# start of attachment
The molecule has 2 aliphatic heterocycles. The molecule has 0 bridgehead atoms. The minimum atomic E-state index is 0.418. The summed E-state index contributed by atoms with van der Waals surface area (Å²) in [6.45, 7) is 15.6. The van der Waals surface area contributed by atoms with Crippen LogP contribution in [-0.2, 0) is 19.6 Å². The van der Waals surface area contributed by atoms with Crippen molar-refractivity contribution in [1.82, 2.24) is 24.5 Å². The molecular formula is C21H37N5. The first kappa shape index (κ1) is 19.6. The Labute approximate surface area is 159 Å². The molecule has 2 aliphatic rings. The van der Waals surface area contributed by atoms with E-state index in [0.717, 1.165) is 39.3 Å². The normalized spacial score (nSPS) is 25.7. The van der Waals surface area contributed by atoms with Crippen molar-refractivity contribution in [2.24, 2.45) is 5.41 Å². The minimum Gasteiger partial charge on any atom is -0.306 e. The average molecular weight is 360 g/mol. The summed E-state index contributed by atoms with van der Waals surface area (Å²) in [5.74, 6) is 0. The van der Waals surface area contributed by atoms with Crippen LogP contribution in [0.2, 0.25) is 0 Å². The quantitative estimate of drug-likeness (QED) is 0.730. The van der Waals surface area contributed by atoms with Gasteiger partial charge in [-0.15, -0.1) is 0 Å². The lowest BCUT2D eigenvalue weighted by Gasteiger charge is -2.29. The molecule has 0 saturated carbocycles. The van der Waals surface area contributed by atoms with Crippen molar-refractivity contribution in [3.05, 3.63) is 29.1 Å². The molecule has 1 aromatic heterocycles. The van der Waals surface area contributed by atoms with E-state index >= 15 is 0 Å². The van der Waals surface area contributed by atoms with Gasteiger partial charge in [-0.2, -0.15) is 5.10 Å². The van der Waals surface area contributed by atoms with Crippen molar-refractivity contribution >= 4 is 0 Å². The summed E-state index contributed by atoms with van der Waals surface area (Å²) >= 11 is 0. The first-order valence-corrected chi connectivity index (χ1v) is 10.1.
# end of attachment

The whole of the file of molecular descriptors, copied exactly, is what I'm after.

The molecule has 2 aliphatic heterocycles. The molecule has 0 bridgehead atoms. The minimum atomic E-state index is 0.418. The summed E-state index contributed by atoms with van der Waals surface area (Å²) in [6.45, 7) is 15.6. The van der Waals surface area contributed by atoms with Crippen LogP contribution in [-0.2, 0) is 19.6 Å². The van der Waals surface area contributed by atoms with Crippen molar-refractivity contribution in [1.82, 2.24) is 24.5 Å². The molecular formula is C21H37N5. The first kappa shape index (κ1) is 19.6. The Labute approximate surface area is 159 Å². The molecule has 2 aliphatic rings. The van der Waals surface area contributed by atoms with E-state index in [0.717, 1.165) is 39.3 Å². The normalized spacial score (nSPS) is 25.7. The van der Waals surface area contributed by atoms with Crippen molar-refractivity contribution in [2.24, 2.45) is 5.41 Å². The minimum Gasteiger partial charge on any atom is -0.306 e. The average molecular weight is 360 g/mol. The summed E-state index contributed by atoms with van der Waals surface area (Å²) in [5.74, 6) is 0. The van der Waals surface area contributed by atoms with Crippen LogP contribution in [0.2, 0.25) is 0 Å². The quantitative estimate of drug-likeness (QED) is 0.730. The van der Waals surface area contributed by atoms with Gasteiger partial charge in [-0.15, -0.1) is 0 Å². The lowest BCUT2D eigenvalue weighted by Gasteiger charge is -2.29. The molecule has 0 saturated carbocycles. The van der Waals surface area contributed by atoms with Crippen molar-refractivity contribution in [3.05, 3.63) is 29.1 Å². The molecule has 1 aromatic heterocycles. The van der Waals surface area contributed by atoms with E-state index >= 15 is 0 Å². The van der Waals surface area contributed by atoms with Gasteiger partial charge in [-0.2, -0.15) is 5.10 Å². The van der Waals surface area contributed by atoms with Crippen molar-refractivity contribution >= 4 is 0 Å². The summed E-state index contributed by atoms with van der Waals surface area (Å²) >= 11 is 0. The first-order valence-corrected chi connectivity index (χ1v) is 10.1.